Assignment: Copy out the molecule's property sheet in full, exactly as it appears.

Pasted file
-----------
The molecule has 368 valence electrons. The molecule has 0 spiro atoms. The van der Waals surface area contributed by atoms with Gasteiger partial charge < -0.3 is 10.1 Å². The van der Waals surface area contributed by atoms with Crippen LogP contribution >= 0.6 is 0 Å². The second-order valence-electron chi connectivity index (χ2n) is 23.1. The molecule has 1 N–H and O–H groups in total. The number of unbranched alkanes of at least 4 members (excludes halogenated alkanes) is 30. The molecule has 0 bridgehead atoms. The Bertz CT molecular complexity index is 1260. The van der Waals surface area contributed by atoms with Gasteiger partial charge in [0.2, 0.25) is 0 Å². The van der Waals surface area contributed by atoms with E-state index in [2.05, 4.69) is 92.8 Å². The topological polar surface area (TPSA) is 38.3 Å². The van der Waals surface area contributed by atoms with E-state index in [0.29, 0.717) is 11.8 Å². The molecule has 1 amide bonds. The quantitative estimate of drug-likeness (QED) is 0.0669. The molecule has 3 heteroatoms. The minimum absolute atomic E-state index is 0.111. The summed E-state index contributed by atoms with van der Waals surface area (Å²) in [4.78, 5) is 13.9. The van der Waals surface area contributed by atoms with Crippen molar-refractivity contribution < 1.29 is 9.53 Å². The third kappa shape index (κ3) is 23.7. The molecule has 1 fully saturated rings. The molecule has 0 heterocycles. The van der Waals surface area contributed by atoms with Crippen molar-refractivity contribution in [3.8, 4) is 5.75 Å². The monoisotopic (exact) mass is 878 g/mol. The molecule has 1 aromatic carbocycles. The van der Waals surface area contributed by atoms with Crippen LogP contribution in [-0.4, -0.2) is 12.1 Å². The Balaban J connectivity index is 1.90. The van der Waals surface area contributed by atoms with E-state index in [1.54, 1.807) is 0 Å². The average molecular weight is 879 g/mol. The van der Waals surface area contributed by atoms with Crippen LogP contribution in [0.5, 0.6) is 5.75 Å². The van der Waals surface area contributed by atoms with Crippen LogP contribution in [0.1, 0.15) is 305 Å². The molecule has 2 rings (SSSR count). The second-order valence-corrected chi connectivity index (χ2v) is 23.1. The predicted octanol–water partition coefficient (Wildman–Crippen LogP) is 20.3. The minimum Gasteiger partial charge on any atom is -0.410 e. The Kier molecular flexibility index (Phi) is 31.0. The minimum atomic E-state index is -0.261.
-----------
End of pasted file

The molecule has 368 valence electrons. The molecule has 0 spiro atoms. The van der Waals surface area contributed by atoms with Gasteiger partial charge < -0.3 is 10.1 Å². The van der Waals surface area contributed by atoms with Crippen LogP contribution >= 0.6 is 0 Å². The second-order valence-electron chi connectivity index (χ2n) is 23.1. The molecule has 1 N–H and O–H groups in total. The number of unbranched alkanes of at least 4 members (excludes halogenated alkanes) is 30. The molecule has 0 bridgehead atoms. The Bertz CT molecular complexity index is 1260. The van der Waals surface area contributed by atoms with Gasteiger partial charge in [0.2, 0.25) is 0 Å². The van der Waals surface area contributed by atoms with E-state index in [2.05, 4.69) is 92.8 Å². The topological polar surface area (TPSA) is 38.3 Å². The van der Waals surface area contributed by atoms with E-state index in [0.29, 0.717) is 11.8 Å². The molecule has 1 amide bonds. The quantitative estimate of drug-likeness (QED) is 0.0669. The molecule has 3 heteroatoms. The minimum absolute atomic E-state index is 0.111. The summed E-state index contributed by atoms with van der Waals surface area (Å²) in [4.78, 5) is 13.9. The van der Waals surface area contributed by atoms with Crippen molar-refractivity contribution < 1.29 is 9.53 Å². The third kappa shape index (κ3) is 23.7. The molecule has 1 fully saturated rings. The molecule has 0 heterocycles. The van der Waals surface area contributed by atoms with Crippen molar-refractivity contribution in [3.8, 4) is 5.75 Å². The monoisotopic (exact) mass is 878 g/mol. The molecule has 1 aromatic carbocycles. The van der Waals surface area contributed by atoms with Crippen LogP contribution in [-0.4, -0.2) is 12.1 Å². The Balaban J connectivity index is 1.90. The van der Waals surface area contributed by atoms with E-state index in [1.54, 1.807) is 0 Å². The average molecular weight is 879 g/mol. The van der Waals surface area contributed by atoms with Crippen LogP contribution in [0.5, 0.6) is 5.75 Å². The van der Waals surface area contributed by atoms with Crippen LogP contribution in [0.1, 0.15) is 305 Å². The molecule has 2 rings (SSSR count). The second-order valence-corrected chi connectivity index (χ2v) is 23.1. The predicted octanol–water partition coefficient (Wildman–Crippen LogP) is 20.3. The minimum Gasteiger partial charge on any atom is -0.410 e. The Kier molecular flexibility index (Phi) is 31.0. The minimum atomic E-state index is -0.261.